Building a Support System for Medical Students
It’s not enough to provide great instruction. To get the most out of their education, students need space to rest and process information. This is especially important in medical fields where programs are often intensive. With unique design solutions and an understanding of specialized medical education facilities, architecture can maximize the potential for learning.
The Modern Medical Program
Today, medical programs face many challenges. Accelerating technological advancements, industry shifts towards value-based care, and greater need for interprofessional collaboration all impact medical curricula. Faculty retention and recruitment, along with rising costs of education are also major concerns. But the biggest challenge is creating and updating programs to keep up with rapidly changing student needs.
Students themselves face financial burden, heavy workload, competition, and the challenging leap from classroom to real-world clinical settings. These factors can lead to poor mental health, burnout, and uncertainty that detracts from their education. Medical programs must create learning environments that meet learners’ academic and personal needs.
Experiential Learning for Medical Students
Compared to lecture- or textbook-based education, hands-on and experiential learning are considered active instruction. They both bridge the gap from theory to practice. Simulation environments, virtual and wet labs, supervised patient care, and other methods bring medical students into the real world. But experiential learning goes beyond hands-on education, centering around a need for reflection.
It considers individual learning and development equally with areas of study. In David A. Kolb’s learning cycle, four steps leave space in the learning process to synthesize understanding: experience, reflect, think, and act. Experiential learning widens the context of the work, giving students perspective on how individual actions affect their community1. This is vital to building future generations of thorough, empathic practitioners. It also makes room for students to rest and internalize the vast amount of material to be learned—helping with retention, study-life balance, and wellbeing.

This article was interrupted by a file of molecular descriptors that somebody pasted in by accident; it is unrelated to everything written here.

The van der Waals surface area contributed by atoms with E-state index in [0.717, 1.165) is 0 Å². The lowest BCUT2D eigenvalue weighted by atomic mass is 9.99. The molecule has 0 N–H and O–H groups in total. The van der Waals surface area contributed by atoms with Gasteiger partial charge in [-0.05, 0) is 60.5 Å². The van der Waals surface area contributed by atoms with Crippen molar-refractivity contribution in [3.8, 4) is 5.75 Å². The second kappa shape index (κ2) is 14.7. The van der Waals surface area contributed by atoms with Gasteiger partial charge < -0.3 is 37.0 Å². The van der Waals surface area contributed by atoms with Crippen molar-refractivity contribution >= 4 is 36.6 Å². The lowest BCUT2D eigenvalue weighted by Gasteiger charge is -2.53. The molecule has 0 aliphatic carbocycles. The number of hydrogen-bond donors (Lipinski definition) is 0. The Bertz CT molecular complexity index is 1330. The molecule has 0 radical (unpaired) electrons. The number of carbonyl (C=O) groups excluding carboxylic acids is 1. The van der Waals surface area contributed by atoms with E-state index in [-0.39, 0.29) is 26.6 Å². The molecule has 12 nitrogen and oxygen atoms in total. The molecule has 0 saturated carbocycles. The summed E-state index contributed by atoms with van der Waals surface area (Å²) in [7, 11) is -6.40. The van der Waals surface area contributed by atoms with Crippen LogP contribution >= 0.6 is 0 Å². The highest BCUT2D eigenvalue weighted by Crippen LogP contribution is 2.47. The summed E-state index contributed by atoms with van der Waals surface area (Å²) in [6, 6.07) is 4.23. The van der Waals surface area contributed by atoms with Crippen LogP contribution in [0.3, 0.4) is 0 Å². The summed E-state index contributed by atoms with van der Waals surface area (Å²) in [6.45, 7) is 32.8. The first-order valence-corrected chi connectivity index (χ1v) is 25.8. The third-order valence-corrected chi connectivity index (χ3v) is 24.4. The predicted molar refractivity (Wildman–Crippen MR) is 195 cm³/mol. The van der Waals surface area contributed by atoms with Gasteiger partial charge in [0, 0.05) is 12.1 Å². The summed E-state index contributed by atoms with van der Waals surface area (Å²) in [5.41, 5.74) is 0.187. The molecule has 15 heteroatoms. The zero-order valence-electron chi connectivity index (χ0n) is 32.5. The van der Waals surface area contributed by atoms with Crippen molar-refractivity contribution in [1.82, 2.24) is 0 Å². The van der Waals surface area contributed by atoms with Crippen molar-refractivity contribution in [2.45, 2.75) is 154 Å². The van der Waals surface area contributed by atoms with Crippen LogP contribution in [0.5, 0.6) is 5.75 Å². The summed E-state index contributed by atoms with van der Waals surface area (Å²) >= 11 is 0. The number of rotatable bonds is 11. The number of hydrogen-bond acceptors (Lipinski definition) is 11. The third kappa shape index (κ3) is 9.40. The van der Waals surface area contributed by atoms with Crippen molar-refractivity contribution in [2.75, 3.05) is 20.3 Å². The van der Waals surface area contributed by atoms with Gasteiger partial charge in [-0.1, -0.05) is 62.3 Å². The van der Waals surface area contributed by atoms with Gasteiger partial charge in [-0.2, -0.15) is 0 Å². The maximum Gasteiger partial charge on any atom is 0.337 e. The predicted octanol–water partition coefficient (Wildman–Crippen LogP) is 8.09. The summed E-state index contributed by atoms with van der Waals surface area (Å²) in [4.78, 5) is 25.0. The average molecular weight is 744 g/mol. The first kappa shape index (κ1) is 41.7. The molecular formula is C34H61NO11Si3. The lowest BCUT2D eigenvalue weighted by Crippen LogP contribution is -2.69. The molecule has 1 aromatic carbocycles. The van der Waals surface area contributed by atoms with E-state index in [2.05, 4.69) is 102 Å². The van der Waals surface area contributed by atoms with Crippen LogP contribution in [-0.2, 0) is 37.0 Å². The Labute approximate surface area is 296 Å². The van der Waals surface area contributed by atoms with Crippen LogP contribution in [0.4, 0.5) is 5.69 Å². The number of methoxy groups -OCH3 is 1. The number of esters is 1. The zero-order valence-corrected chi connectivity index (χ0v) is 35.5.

Programs that feature experiential learning are a big draw for students. Thanks to their engaging nature and interpersonal aspects, these types of courses are bringing students back to campuses for in-person learning. They help learners build a community, establishing connections amongst their peers and with professionals in the field—an invaluable asset to students early in their careers.
Over the past 5 years, 92% of DPS medical education work has used experiential learning.
Despite a lack of hard data, experiential learning has become a focus for many academic institutions, especially those with medical programs. It has long been associated with higher retention and better learning outcomes. In a study by Grand Valley State University2, experiential learning was connected to increased graduation rates over a 5 year period. The study saw a 22% lift in the graduation rate of STEM students, over the same period where the university prioritized experiential learning opportunities within academic programs.
Shaping the Learning Environment
As architects, we know that environment plays a big role in supporting students in critical stages of their education. Effective spaces can be created by aligning design with program requirements and pedagogy, like experiential learning. A growing trend of interprofessional medical care can be addressed with building layouts that interconnect areas of study. At the Domenici Center, a shared wing serves multiple programs via specialized labs, simulation spaces, seminar spaces, and lounges for collaboration.
Specialized equipment is crucial in educational and lab spaces. Technical elements can be integrated with building infrastructure to provide easy access. Places for reflecting and thinking are also key to student success. Libraries, lounge areas, and common spaces offer a reprieve from the hands-on and technical nature of medical education. For these programs experiential learning combines with evidence-based design strategies, giving students additional benefits. Abundant windows with views of nature and access to the outdoors allow learners to—literally and figuratively—step away from the work when they need time to process.
Architecture, structural engineering, interior design, and landscape architecture all come together to create a physical support system for students in medical fields. By designing with experiential learning in mind, we create places where students can succeed.
1. Gavillet, R. (2018). Experiential learning and its impact on college students. Texas Education Review, 7(1), 140-149. http://dx.doi.org/10.26153/tsw/21
2. Plotkowski, P., Joseph, J. (2011). Enhancing Graduation Rates Through High Impact Activities: Experiential Learning, Engagement, Mentoring, and Scholarships, 22.618.6. https://peer.asee.org/enhancing-graduation-rates-through-high-impact-activities-experiential-learning-engagement-mentoring-and-scholarships.pdf
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